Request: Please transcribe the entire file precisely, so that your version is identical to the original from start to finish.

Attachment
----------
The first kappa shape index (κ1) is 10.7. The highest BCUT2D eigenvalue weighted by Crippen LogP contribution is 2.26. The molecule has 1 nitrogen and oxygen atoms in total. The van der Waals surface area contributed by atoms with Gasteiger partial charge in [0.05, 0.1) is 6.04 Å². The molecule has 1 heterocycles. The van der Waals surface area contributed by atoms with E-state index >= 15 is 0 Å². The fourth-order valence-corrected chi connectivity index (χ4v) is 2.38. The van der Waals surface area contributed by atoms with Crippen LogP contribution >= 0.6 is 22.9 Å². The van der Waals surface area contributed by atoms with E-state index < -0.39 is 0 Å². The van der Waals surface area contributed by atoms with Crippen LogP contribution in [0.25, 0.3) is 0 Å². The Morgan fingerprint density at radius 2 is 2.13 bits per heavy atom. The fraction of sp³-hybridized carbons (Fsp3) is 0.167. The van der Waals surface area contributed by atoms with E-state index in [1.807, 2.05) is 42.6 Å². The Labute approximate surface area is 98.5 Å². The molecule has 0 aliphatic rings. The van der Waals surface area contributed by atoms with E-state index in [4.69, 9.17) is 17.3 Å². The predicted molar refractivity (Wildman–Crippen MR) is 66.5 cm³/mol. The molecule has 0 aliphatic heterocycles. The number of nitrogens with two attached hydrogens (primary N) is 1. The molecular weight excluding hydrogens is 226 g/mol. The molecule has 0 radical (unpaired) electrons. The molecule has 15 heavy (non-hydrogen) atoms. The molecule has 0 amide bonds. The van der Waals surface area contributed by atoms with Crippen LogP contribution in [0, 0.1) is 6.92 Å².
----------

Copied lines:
The first kappa shape index (κ1) is 10.7. The highest BCUT2D eigenvalue weighted by Crippen LogP contribution is 2.26. The molecule has 1 nitrogen and oxygen atoms in total. The van der Waals surface area contributed by atoms with Gasteiger partial charge in [0.05, 0.1) is 6.04 Å². The molecule has 1 heterocycles. The van der Waals surface area contributed by atoms with E-state index >= 15 is 0 Å². The fourth-order valence-corrected chi connectivity index (χ4v) is 2.38. The van der Waals surface area contributed by atoms with Crippen LogP contribution >= 0.6 is 22.9 Å². The van der Waals surface area contributed by atoms with E-state index < -0.39 is 0 Å². The van der Waals surface area contributed by atoms with Crippen LogP contribution in [0.25, 0.3) is 0 Å². The Morgan fingerprint density at radius 2 is 2.13 bits per heavy atom. The fraction of sp³-hybridized carbons (Fsp3) is 0.167. The van der Waals surface area contributed by atoms with E-state index in [1.807, 2.05) is 42.6 Å². The Labute approximate surface area is 98.5 Å². The molecule has 0 aliphatic rings. The van der Waals surface area contributed by atoms with E-state index in [4.69, 9.17) is 17.3 Å². The predicted molar refractivity (Wildman–Crippen MR) is 66.5 cm³/mol. The molecule has 0 aliphatic heterocycles. The number of nitrogens with two attached hydrogens (primary N) is 1. The molecular weight excluding hydrogens is 226 g/mol. The molecule has 0 radical (unpaired) electrons. The molecule has 15 heavy (non-hydrogen) atoms. The molecule has 0 amide bonds. The van der Waals surface area contributed by atoms with Crippen LogP contribution in [0, 0.1) is 6.92 Å².